The results of publicly reported patient care surveys, such as the Hospital Consumer Assessment of Hospitals and Health Systems (HCAHPS), suggest that physician communication with patients could be improved. Patient‐centered care: which attempts to empower patients 1c become active participants in their own care may enhance communication with physicians and lead To improvements in care. The notepad is a common tool for reminders and personal interactions and has been noticeably absent in the inpatient setting. We introduced Dear Doctor (DD) notes — bedside notepads designed to prompt patient questions — in an attempt to facilitate communication between patients and physicians.
To provide DD notes as a bedside tool to facilitate patient communication and improve patient encounters with physicians in the hospital.
DD is a notepad intended as a catalyst to evoke questions and thoughts about one's own health care. The notepad includes sample questions and informational prompts derived from a community focus group. These questions prompt patient inquiries regarding diagnoses, medications, daily care plans, and planned diagnostic tests. A 3‐month pilot study at the University of Michigan compared patients receiving the intervention on 2 designated units To patients on 2 matched control units. On the intervention units, pens and DD notepads, along with instructions on their purpose, were provided to patients by hospital staff. Patient satisfaction with communication and, for the intervention group, use and perception of the DD notepad were measured with a questionnaire. There were 440 patients on the intervention units and 224 patients on the control units. Of the 440 patients or the intervention units, 76% (n = 343) received The notepads in Their rooms, and 47% (n = 207) used Them. In the intervention group 54% of the patients reported that they took notes related to their hospital care compared to only 22% of patients in the control units (P < 0.001). Of the patients who took notes in the intervention group, 93% used the DD notes. In an intention‐to‐treat analysis, the overall rate of satisfaction with physician communication did not differ as measured on a 5‐point Likert scale (4.55 vs. 4.55, P‐0.89). However, patients using the DD notes were more fikely To report that Iheir questions were answered by their physicians (4.63 vs. 4.45, P < 0.001). Patients in the intervention group who used the notepads also felt that communication with their physicians were enhanced because of the use of DD notes, with an average rating of 3 76 (from 1 ‐ no improvement to 5 = significant improvement).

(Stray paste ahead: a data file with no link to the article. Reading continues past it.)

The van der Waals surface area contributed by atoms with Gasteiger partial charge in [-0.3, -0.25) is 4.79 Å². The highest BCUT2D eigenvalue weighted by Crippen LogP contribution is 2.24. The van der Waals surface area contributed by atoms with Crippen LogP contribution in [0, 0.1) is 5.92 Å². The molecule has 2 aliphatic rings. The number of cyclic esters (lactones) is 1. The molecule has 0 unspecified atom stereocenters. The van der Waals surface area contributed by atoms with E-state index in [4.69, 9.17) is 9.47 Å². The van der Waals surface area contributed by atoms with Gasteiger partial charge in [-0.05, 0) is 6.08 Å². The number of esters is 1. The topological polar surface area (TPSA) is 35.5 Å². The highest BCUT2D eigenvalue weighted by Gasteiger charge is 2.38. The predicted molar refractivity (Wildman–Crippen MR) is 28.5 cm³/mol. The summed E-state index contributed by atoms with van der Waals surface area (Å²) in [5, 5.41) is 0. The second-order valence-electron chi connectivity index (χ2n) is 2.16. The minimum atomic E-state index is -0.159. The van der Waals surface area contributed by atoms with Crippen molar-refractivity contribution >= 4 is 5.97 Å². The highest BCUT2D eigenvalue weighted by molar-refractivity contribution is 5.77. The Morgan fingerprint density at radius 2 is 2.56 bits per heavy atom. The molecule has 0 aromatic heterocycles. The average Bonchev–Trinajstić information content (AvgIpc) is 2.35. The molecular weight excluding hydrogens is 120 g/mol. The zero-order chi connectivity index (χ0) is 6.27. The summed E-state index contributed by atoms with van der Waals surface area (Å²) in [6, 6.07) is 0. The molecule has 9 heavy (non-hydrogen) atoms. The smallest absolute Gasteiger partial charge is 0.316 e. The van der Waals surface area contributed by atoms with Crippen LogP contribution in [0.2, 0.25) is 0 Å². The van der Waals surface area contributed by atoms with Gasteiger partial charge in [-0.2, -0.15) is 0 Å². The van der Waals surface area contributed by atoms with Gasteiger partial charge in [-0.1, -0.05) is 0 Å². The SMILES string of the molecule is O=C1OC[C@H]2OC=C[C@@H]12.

In our institution, despile overall high rates of patient satisfaction with communication, a simple, low‐cost, patient‐centered tool provided an effective reminder for patients to ask their health care providers questions related to their hospital care. Future studies should evaluate the impact of bedside notes on nursing communication.
A. Farberg, none; A. Linr none; L. Kuhn, none; S. Flanders, none; C. Kim, none.
To cite this abstract:Farberg A, Lin A, Kuhn L, Flanders S, Kim C. Dear Doctor: A Tool to Facilitate Patient‐Centered Care and Enhance Communication. Abstract published at Hospital Medicine 2010, April 8-11, Washington, D.C. Abstract 162. Journal of Hospital Medicine. 2010; 5 (suppl 1). https://www.shmabstracts.com/abstract/dear-doctor-a-tool-to-facilitate-patientcentered-care-and-enhance-communication/. Accessed January 26, 2020.